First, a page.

Some of the latter Inside experiences, especially the photo archive, are on the brink towards being Attached scenarios. Since I'm shooting photos in RAW and video in 1080p/50, I easily bring home 30GB+ or more from a day out at a museum or air show, and I tend to keep everything. That much data develops quite a bit of gravitational pull, meaning to say that it's not easily moved around.
What's not easily moved around, at all, are experiences that depend on a particular physical asset that is located at a particular place. The satellite dish at my house is something I need to be close to or go to (in the network sense) in order to get at content that is exclusively delivered via that channel. It also, has to be decoded with that one precious smart card that I rent from the Pay-TV provider.
If I had surveillance cameras and motion sensors around the house (I'll let you speculate on whether I really do), those cameras and sensors are location locked and I need to go to them. I can conceivably take a WLAN hub and my Xbox when I go on a vacation trip (and some people do) to make an Inside experience at a hotel room, but I can hardly take the satellite dish and the cameras.
In the business world, even when interacting with consumers, there are plenty of these immobile experiences. An ATM is a big and heavy money safe designed to be as immobile as possible that is equipped with a computer that controls how much cash I can take from that safe. A check-in terminal at an airport makes sense there as a shared experience because it gives me a printout of a document – the boarding pass – that I can use to document my authorization to travel on a particular flight. That's convenient, since paper doesn't run out of battery.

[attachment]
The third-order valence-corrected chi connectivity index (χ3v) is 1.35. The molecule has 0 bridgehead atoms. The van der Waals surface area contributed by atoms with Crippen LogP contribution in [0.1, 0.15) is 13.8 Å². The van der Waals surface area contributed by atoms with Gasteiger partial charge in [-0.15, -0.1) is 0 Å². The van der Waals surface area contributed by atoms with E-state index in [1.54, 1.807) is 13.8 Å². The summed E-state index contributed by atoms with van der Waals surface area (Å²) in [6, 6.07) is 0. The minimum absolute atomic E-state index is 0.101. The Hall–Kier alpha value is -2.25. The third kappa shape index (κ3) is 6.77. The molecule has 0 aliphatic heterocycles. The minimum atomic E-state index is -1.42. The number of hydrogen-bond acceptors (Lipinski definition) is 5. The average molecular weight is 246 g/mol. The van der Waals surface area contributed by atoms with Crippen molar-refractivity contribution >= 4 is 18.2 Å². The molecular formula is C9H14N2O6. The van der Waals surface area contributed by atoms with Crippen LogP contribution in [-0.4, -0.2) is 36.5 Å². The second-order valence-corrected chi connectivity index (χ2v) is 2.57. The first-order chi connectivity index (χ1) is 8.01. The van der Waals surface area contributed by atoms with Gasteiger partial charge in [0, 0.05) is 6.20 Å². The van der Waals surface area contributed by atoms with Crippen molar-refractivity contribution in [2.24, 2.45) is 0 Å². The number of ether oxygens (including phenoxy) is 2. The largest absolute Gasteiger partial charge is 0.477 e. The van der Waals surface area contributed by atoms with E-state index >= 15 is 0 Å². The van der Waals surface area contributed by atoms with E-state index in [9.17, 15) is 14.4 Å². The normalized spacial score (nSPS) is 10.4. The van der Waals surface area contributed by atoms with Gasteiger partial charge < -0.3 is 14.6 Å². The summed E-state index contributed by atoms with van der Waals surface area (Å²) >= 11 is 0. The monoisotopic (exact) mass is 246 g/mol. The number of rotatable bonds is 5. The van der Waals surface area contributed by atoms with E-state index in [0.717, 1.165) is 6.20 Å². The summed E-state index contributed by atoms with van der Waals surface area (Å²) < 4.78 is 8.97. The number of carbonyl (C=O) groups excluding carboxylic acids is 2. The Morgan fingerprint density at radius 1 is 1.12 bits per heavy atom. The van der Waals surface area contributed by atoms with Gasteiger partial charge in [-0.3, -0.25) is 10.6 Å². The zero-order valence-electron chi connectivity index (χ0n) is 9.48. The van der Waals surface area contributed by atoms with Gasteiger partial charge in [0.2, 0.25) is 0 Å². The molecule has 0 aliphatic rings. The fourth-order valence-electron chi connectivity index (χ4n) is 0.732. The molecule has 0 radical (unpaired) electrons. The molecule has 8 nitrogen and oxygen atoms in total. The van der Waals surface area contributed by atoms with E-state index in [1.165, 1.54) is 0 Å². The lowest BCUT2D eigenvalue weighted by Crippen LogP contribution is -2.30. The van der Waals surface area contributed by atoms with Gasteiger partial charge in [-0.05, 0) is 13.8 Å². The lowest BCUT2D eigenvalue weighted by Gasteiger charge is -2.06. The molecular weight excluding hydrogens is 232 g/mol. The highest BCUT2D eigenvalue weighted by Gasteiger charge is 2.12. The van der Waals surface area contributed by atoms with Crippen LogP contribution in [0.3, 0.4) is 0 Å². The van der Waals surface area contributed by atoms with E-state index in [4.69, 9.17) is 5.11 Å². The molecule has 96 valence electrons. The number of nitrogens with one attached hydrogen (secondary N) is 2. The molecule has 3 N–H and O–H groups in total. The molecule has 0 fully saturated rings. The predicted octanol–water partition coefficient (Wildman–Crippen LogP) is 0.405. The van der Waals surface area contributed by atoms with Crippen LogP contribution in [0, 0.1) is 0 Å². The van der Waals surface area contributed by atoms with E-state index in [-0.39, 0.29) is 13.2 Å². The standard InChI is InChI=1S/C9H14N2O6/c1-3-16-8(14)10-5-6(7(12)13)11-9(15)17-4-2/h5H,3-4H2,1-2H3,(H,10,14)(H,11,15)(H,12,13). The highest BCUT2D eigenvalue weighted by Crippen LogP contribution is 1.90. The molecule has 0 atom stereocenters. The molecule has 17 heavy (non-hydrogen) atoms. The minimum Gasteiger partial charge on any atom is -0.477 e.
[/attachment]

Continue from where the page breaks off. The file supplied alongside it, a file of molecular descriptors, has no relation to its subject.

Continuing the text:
What's particularly noteworthy is that some attached experiences, such as the huge center screen in Tesla Motors' Model S, are attached and inseparable from the larger context, and yet fulfill a mobility role at times – and at other times they function like an outside appliance.
We encounter "attached" experiences while we are mobile, but they're stationary in their own context. That context may, however, be mobile if the attached experience is an in-flight entertainment system or an information terminal on a train.
The Mobile, Inside, Outside, Attached terminology may be a tad bit factual and dry, but I believe it's a useful taxonomy nevertheless. If you have a set of catchier monikers I'm all ears. Let me know whether you find this useful.